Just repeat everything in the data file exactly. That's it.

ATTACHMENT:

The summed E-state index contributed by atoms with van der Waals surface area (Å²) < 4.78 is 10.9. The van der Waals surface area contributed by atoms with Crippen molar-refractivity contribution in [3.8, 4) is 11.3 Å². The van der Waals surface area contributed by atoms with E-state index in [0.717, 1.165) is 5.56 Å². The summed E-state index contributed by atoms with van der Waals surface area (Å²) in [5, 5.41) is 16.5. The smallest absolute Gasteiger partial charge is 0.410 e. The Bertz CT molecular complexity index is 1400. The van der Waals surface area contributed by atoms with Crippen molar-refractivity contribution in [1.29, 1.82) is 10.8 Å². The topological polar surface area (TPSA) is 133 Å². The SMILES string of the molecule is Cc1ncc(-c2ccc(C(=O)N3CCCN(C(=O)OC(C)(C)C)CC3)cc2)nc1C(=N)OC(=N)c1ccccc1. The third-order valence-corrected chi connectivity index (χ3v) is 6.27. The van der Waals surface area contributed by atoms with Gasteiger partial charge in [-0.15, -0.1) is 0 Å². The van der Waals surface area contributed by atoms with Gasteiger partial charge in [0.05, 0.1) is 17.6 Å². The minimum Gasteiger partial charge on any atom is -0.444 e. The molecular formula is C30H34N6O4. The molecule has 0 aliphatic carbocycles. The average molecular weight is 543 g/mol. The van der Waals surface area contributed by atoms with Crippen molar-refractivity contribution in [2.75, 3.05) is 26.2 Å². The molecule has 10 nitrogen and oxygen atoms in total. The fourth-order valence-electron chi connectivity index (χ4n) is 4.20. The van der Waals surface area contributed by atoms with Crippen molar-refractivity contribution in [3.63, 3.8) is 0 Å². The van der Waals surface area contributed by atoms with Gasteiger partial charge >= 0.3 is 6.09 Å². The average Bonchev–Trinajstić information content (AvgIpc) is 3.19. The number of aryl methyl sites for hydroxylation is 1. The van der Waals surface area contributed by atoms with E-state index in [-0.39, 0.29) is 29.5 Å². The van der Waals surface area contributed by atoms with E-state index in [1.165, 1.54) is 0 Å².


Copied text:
The summed E-state index contributed by atoms with van der Waals surface area (Å²) < 4.78 is 10.9. The van der Waals surface area contributed by atoms with Crippen molar-refractivity contribution in [3.8, 4) is 11.3 Å². The van der Waals surface area contributed by atoms with E-state index in [0.717, 1.165) is 5.56 Å². The summed E-state index contributed by atoms with van der Waals surface area (Å²) in [5, 5.41) is 16.5. The smallest absolute Gasteiger partial charge is 0.410 e. The Bertz CT molecular complexity index is 1400. The van der Waals surface area contributed by atoms with Crippen molar-refractivity contribution in [1.29, 1.82) is 10.8 Å². The topological polar surface area (TPSA) is 133 Å². The SMILES string of the molecule is Cc1ncc(-c2ccc(C(=O)N3CCCN(C(=O)OC(C)(C)C)CC3)cc2)nc1C(=N)OC(=N)c1ccccc1. The third-order valence-corrected chi connectivity index (χ3v) is 6.27. The van der Waals surface area contributed by atoms with Gasteiger partial charge in [-0.15, -0.1) is 0 Å². The van der Waals surface area contributed by atoms with Gasteiger partial charge in [0.05, 0.1) is 17.6 Å². The minimum Gasteiger partial charge on any atom is -0.444 e. The molecular formula is C30H34N6O4. The molecule has 0 aliphatic carbocycles. The average molecular weight is 543 g/mol. The van der Waals surface area contributed by atoms with Crippen molar-refractivity contribution in [2.75, 3.05) is 26.2 Å². The molecule has 10 nitrogen and oxygen atoms in total. The fourth-order valence-electron chi connectivity index (χ4n) is 4.20. The van der Waals surface area contributed by atoms with Crippen molar-refractivity contribution in [3.63, 3.8) is 0 Å². The van der Waals surface area contributed by atoms with Gasteiger partial charge >= 0.3 is 6.09 Å². The average Bonchev–Trinajstić information content (AvgIpc) is 3.19. The number of aryl methyl sites for hydroxylation is 1. The van der Waals surface area contributed by atoms with E-state index in [-0.39, 0.29) is 29.5 Å². The van der Waals surface area contributed by atoms with E-state index in [1.165, 1.54) is 0 Å².